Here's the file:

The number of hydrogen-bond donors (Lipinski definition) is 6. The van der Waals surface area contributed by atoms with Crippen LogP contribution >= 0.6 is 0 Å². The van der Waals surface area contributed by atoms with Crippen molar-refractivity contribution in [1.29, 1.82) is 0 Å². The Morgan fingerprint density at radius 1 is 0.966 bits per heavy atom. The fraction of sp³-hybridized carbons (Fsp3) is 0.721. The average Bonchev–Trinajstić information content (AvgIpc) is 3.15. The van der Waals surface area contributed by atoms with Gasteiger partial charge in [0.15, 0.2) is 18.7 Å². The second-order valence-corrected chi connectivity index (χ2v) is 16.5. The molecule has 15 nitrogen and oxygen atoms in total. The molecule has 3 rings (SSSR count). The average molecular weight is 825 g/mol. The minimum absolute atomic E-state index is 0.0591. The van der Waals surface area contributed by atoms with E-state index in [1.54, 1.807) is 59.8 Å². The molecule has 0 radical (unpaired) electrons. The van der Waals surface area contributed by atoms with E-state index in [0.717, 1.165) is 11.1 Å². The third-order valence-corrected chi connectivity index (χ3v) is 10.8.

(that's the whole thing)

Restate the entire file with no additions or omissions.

The number of hydrogen-bond donors (Lipinski definition) is 6. The van der Waals surface area contributed by atoms with Crippen LogP contribution >= 0.6 is 0 Å². The van der Waals surface area contributed by atoms with Crippen molar-refractivity contribution in [1.29, 1.82) is 0 Å². The Morgan fingerprint density at radius 1 is 0.966 bits per heavy atom. The fraction of sp³-hybridized carbons (Fsp3) is 0.721. The average Bonchev–Trinajstić information content (AvgIpc) is 3.15. The van der Waals surface area contributed by atoms with Gasteiger partial charge in [0.15, 0.2) is 18.7 Å². The second-order valence-corrected chi connectivity index (χ2v) is 16.5. The molecule has 15 nitrogen and oxygen atoms in total. The molecule has 3 rings (SSSR count). The average molecular weight is 825 g/mol. The minimum absolute atomic E-state index is 0.0591. The van der Waals surface area contributed by atoms with E-state index in [1.54, 1.807) is 59.8 Å². The molecule has 0 radical (unpaired) electrons. The van der Waals surface area contributed by atoms with E-state index in [0.717, 1.165) is 11.1 Å². The third-order valence-corrected chi connectivity index (χ3v) is 10.8.